Each day we turn to the Internet to find answers to our questions, perform our banking, and run our businesses. We enter our personal information without a blink of the eye. But what happens when that information gets into the wrong hands?
The FBI’s Internet Crime Complaint Center (IC3) logged 301,501 complaints involving Internet crime, totaling over $1,418.7 million in losses from 2013 to 2017. These complaints ranged from business email compromise to ransomware, tech support fraud, phishing and extortion. You must always be vigilant when providing personal information online or granting remote access to a computer.
Certainly, one of the most common issues reported in real estate transactions is wire fraud. Often this scenario plays out when one of the Realtors® or attorneys involved in the transaction has their email hacked or spoofed with new wiring instructions sent in order to have the funds diverted to the hacker’s account. These emails look legitimate and are extremely convincing. Whenever receiving wiring instructions via email, you should personally speak with the intended recipient of the funds through an independently verified phone number (not the one included in the email) and confirm that the instructions are correct. IC3 received nearly 16,000 complaints of this nature in 2017.
Ransomware is another avenue hackers use to access to your sensitive information. With ransomware, a hacker gains access through a link in a phishing email or through remote desktop protocol. In order to regain access to your files, the hacker demands a ransom payment, usually in the form of virtual currency, such as Bitcoin. The FBI does not recommend paying a ransom in these scenarios as it serves to embolden the hacker and does not guarantee access to your files.
A scam that has become increasingly common over the last couple of years is tech support fraud. Here, the hacker claims to provide some sort of technical support to a customer and in doing so gains access to the user’s personal information contained on the computer. A variation of this happens when the hacker contacts the user to offer a refund on tech support services previously provided, and then “accidentally” refunds too much money. The user is then asked to return the overage. This refund and return process can occur multiple times, potentially resulting in thousands of dollars lost.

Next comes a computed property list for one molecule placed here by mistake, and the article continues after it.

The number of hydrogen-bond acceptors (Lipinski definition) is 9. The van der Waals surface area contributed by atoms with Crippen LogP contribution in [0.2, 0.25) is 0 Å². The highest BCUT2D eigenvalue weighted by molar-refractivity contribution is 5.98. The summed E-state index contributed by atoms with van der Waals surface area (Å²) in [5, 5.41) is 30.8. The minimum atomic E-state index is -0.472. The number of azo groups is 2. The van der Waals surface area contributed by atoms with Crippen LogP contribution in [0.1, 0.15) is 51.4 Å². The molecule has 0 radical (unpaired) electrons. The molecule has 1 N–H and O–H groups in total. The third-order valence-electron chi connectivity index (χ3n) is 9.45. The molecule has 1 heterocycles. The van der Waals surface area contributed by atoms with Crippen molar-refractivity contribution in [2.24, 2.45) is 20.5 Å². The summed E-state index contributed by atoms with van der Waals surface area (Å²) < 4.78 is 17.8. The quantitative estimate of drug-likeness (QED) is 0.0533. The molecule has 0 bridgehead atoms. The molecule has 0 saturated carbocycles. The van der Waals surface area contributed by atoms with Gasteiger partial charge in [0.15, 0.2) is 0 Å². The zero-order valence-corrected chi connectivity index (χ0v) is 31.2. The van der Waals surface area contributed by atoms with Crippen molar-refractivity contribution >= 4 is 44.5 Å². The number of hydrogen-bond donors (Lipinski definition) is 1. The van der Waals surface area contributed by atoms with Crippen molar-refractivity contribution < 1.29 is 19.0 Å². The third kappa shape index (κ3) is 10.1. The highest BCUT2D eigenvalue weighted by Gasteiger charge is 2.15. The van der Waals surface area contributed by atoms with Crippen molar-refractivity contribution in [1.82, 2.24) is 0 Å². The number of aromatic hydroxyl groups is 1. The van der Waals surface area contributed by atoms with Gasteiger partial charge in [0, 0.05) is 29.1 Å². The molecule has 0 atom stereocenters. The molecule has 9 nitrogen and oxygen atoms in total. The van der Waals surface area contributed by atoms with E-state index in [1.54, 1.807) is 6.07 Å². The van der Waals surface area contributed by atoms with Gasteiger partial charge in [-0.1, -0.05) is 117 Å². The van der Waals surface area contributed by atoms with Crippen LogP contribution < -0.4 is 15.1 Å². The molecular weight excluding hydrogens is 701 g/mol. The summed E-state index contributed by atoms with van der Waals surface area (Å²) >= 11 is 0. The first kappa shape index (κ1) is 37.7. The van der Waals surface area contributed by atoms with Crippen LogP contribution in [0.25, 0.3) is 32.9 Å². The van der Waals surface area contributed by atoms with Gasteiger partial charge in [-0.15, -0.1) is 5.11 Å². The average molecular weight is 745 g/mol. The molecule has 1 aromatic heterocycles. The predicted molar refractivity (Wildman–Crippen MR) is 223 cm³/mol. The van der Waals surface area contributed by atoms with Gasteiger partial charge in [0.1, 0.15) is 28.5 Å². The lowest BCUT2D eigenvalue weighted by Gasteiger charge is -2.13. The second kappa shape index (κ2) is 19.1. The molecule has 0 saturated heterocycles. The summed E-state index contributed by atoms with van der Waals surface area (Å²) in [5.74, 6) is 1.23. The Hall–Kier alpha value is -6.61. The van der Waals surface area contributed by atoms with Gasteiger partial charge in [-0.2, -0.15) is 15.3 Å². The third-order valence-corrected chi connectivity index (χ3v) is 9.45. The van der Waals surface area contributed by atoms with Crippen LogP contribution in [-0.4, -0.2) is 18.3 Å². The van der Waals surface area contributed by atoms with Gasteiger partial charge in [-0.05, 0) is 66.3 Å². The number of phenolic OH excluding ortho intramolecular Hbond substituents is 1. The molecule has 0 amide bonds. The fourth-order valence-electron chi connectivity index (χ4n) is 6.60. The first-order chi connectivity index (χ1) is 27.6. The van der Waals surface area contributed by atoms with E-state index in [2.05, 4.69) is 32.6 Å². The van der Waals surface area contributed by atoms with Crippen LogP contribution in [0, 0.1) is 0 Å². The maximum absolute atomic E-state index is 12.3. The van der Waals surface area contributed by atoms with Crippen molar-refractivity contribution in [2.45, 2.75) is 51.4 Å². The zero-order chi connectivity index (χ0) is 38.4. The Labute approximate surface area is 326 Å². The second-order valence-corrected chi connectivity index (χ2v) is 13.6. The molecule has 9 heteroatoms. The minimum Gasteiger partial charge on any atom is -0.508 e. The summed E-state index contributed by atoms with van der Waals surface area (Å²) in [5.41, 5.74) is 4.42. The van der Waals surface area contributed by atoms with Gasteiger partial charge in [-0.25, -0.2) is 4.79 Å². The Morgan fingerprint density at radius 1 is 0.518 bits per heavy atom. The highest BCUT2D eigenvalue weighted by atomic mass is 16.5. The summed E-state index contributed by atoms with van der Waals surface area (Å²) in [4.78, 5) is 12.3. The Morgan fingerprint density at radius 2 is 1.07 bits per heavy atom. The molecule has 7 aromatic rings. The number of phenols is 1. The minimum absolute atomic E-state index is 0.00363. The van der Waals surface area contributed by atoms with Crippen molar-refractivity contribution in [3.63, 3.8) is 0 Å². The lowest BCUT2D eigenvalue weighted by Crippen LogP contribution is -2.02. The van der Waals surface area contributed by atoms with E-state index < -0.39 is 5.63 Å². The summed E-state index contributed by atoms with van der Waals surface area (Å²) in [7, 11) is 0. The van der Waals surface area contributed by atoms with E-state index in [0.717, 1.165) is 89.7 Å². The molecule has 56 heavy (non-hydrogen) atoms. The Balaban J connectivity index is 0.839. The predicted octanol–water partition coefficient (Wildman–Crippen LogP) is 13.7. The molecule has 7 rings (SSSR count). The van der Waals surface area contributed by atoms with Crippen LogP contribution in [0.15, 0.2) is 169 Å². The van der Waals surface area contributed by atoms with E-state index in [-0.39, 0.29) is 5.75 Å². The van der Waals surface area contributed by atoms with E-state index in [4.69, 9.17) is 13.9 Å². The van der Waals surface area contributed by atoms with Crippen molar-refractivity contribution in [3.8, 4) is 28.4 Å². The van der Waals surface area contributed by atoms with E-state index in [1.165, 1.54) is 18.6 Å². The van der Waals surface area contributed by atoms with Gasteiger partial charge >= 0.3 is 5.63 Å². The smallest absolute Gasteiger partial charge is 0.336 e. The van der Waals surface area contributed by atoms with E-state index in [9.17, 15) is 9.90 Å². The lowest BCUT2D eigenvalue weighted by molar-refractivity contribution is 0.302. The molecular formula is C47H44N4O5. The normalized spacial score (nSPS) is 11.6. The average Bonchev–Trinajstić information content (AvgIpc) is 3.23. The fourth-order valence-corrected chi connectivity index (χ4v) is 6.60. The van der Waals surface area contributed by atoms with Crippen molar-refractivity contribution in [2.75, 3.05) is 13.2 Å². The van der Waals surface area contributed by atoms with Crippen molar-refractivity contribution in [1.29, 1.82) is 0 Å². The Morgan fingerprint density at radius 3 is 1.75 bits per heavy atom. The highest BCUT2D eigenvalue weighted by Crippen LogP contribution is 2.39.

In 2017, Massachusetts residents lodged 5,221 complaints and suffered $39 million in losses due to cybercrime. Being a victim of cybercrime can be devastating for individuals and businesses. Many small businesses are unable to survive following a breach. Cybercrime is a very real threat, but short of digging a hole in your back yard, throwing your computer in, dousing it with gasoline, and lighting it on fire, there’s no foolproof way to protect yourself from cybercrime. However, by following the following tips, you can limit your risk of becoming a victim:
- Think before you click. Only click on trusted links from a trusted sender.
- Keep your operating system up to date.
- Check your social media settings. Do not have personally identifiable information, such as your birth date, viewable by the public.
- Use complex passwords and change them often. Do not use the same password for everything.
- Do not send personal information over email unless it is encrypted, and even then, sending this information via email should be a last resort. Consider using a document-sharing platform instead.
- Educate your clients and others involved in the transaction.
- Always independently voice verify wiring instructions.
- Contact your insurance provider for coverage relating to cybercrime.
In the event you do become a victim, you should immediately disconnect your computer and contact the FBI at (857) 386-2000. You should also contact your bank and any other individuals that may be impacted.
Learn more about IC3 via the 2017 Internet Crime report.